Addressing the brain’s complexity

In the Scott Lab, we are interested in the workings of the brain at the level of cells and circuits.  We aim to understand how sensory stimuli are perceived and processed in the brain, and how the brain then interprets these stimuli to produce adaptive behaviours.

Because of the brain’s extraordinary complexity, these questions are difficult to address by looking at individual cells.  The flow of information through the brain relies on the coordinated activity of thousands or millions of cells, and on ensembles of neurons that are active simultaneously.  For this reason, our research involves imaging activity in thousands of cells, and seeking salient patterns of activity across these populations.  In a range of projects, we characterise the neurons and circuits that respond to various visual, auditory, and vestibular stimuli; that play a role in the integration of information from these modalities; and that filter sensory information to produce behaviour.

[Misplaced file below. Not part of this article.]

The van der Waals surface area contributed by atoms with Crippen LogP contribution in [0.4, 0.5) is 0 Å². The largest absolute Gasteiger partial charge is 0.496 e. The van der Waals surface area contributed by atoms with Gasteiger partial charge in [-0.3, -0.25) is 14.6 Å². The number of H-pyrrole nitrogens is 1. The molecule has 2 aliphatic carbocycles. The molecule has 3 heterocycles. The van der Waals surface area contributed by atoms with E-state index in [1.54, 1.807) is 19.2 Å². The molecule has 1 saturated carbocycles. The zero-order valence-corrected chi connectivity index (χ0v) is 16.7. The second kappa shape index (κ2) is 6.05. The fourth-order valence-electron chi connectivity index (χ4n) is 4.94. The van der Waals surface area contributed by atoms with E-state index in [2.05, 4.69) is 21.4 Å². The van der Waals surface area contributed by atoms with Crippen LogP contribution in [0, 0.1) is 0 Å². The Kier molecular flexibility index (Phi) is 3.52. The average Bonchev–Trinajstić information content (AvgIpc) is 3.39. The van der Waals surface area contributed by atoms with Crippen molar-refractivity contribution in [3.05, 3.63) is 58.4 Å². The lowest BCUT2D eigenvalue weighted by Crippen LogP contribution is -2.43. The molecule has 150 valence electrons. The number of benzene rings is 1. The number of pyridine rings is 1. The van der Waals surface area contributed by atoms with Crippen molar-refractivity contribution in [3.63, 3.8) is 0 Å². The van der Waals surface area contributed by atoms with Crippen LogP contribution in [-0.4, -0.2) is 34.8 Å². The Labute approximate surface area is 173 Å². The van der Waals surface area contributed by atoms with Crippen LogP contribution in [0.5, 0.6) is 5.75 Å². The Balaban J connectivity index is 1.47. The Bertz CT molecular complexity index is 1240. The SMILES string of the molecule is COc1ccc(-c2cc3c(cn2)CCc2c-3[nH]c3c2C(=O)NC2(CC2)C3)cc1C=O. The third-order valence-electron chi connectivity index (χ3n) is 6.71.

Optogenetics in zebrafish

We work in the zebrafish model system because of its strengths in genetics, behaviour, microscopy, and optogenetics.  Specifically, we use transgenic techniques to express genetically encoded calcium indicators (GECIs) or optogenetic proteins in specific parts of the zebrafish brain.  We then use selective plane illumination microscopy (SPIM) to observe the GECIs, which reveal activity across our cells and circuits.  We also use optical physics to produce holograms in the brain for optogenetics in our larval fish.  Find more details about our methods, including our house-built SPIM microscopes.

Circuits neuroscience

From a broad perspective, this work is part of a burgeoning field of circuits neuroscience. Over the coming decades, neuroscientists will make the leap from understanding how regions of the brain function to describing, in concrete terms, the cellular circuits that underlie perception and behaviour.  Our group hopes to contribute to this effort, specifically in describing how the senses work, how the brain produces a coherent representation of the outside world, and how information from the outside world is translated into appropriate actions.